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Reimagining Post-secondary Education

Participants agreed that post-secondary education needs to be relevant and impactful. Institutions should consider:

  • Keeping virtual learning options available, even post-pandemic
  • Creating greater flexibility in course programming and delivery
  • Offering more pre-employment experiences, such as co-ops and internships, to enhance students’ skills during their education and training
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The Changing Nature of Work

The pandemic hastened changes in the workforce, pushing Canadians to think deeply about the future of work. Participants highlighted some priorities:

  • More flexibility and forward-thinking in the workplace
  • Upskilling and reskilling opportunities to help people adapt to changing job availabilities
  • Greater support for employers, employees, and job-seekers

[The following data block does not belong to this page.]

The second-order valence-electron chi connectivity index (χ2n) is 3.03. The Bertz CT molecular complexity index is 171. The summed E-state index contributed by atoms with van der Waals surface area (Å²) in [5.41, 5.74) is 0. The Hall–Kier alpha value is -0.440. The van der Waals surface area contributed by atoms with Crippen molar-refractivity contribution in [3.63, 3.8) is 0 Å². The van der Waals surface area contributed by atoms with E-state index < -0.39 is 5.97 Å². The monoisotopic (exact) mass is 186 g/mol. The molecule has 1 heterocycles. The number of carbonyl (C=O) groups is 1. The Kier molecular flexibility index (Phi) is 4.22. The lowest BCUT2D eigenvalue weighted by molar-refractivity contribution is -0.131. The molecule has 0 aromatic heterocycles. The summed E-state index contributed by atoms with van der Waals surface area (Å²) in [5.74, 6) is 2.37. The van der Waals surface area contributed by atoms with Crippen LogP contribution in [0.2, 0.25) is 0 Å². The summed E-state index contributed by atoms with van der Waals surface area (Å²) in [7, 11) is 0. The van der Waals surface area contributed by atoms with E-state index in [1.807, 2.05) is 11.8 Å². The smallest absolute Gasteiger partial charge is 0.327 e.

• Additional collaborations and partnerships within and across the sector
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Social and Digital Infrastructure

Infrastructure—both social and digital—is necessary for Canadians to build thriving regions. Communities that face larger challenges need social and digital infrastructures that:

  • Help prepare for the future of work
  • Ensure a better quality of life, growth, and economic well-being
  • Facilitate different ways to deliver training
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2019 Regional Sounding Tour Findings

For each stop of the Regional Sounding Tour, we produced a report-back to summarize the challenges people were facing and what they were concerned about. A national report-back was also produced.


November 12, 2019  |  University of Calgary


November 4, 2019  |  University College of the North


January 30, 2020  |  Red River College

New Brunswick

November 20, 2019  |  Université de Moncton

Newfoundland and Labrador

October 30, 2019  |  Memorial University

Newfoundland and Labrador

October 31, 2019  |  Humber Valley Resort

Northwest Territories

March 6, 2020  |  The Explorer Hotel

Nova Scotia

November 22, 2019  |  Halifax Convention Centre


March 11, 2020  |  Frobisher Inn


November 14, 2019  |  Collage Boreal

Prince Edward Island

February 12, 2020  |  Holland College


February 27, 2020  |  Delta Hotel Bessborough